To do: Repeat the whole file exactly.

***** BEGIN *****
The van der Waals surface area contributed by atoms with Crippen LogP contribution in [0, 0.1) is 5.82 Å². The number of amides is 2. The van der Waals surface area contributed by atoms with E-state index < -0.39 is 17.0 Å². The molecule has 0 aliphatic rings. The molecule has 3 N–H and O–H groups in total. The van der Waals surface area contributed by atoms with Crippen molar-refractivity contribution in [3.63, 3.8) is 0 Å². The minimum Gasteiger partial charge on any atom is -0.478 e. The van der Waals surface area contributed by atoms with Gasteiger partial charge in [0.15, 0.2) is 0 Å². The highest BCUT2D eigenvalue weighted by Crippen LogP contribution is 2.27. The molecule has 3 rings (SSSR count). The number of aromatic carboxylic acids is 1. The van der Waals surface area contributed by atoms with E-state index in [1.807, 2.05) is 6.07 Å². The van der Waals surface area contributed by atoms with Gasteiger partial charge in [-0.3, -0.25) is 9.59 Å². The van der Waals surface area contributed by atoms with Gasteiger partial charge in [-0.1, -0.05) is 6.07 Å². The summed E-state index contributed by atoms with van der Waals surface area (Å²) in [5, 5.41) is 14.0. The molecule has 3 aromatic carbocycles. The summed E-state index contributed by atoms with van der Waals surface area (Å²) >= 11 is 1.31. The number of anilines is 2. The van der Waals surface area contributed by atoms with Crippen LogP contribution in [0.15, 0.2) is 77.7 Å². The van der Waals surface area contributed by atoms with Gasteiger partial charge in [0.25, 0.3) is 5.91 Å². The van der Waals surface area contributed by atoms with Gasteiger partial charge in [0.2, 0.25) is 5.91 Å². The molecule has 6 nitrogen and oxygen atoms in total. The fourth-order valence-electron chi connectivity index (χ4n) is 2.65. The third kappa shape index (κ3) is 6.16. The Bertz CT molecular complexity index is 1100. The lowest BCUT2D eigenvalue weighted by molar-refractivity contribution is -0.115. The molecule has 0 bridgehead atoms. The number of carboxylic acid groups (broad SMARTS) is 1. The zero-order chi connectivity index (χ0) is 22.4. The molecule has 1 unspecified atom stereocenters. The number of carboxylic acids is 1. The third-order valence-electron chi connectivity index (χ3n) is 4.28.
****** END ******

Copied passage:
The van der Waals surface area contributed by atoms with Crippen LogP contribution in [0, 0.1) is 5.82 Å². The number of amides is 2. The van der Waals surface area contributed by atoms with E-state index < -0.39 is 17.0 Å². The molecule has 0 aliphatic rings. The molecule has 3 N–H and O–H groups in total. The van der Waals surface area contributed by atoms with Crippen molar-refractivity contribution in [3.63, 3.8) is 0 Å². The minimum Gasteiger partial charge on any atom is -0.478 e. The van der Waals surface area contributed by atoms with Gasteiger partial charge in [0.15, 0.2) is 0 Å². The highest BCUT2D eigenvalue weighted by Crippen LogP contribution is 2.27. The molecule has 3 rings (SSSR count). The number of aromatic carboxylic acids is 1. The van der Waals surface area contributed by atoms with E-state index in [1.807, 2.05) is 6.07 Å². The van der Waals surface area contributed by atoms with Gasteiger partial charge in [-0.3, -0.25) is 9.59 Å². The van der Waals surface area contributed by atoms with Gasteiger partial charge in [-0.1, -0.05) is 6.07 Å². The summed E-state index contributed by atoms with van der Waals surface area (Å²) in [5, 5.41) is 14.0. The molecule has 3 aromatic carbocycles. The summed E-state index contributed by atoms with van der Waals surface area (Å²) >= 11 is 1.31. The number of anilines is 2. The van der Waals surface area contributed by atoms with Crippen LogP contribution in [0.15, 0.2) is 77.7 Å². The van der Waals surface area contributed by atoms with Gasteiger partial charge in [0.25, 0.3) is 5.91 Å². The van der Waals surface area contributed by atoms with Gasteiger partial charge in [0.2, 0.25) is 5.91 Å². The molecule has 6 nitrogen and oxygen atoms in total. The fourth-order valence-electron chi connectivity index (χ4n) is 2.65. The third kappa shape index (κ3) is 6.16. The Bertz CT molecular complexity index is 1100. The lowest BCUT2D eigenvalue weighted by molar-refractivity contribution is -0.115. The molecule has 0 bridgehead atoms. The number of carboxylic acid groups (broad SMARTS) is 1. The zero-order chi connectivity index (χ0) is 22.4. The molecule has 1 unspecified atom stereocenters. The number of carboxylic acids is 1. The third-order valence-electron chi connectivity index (χ3n) is 4.28.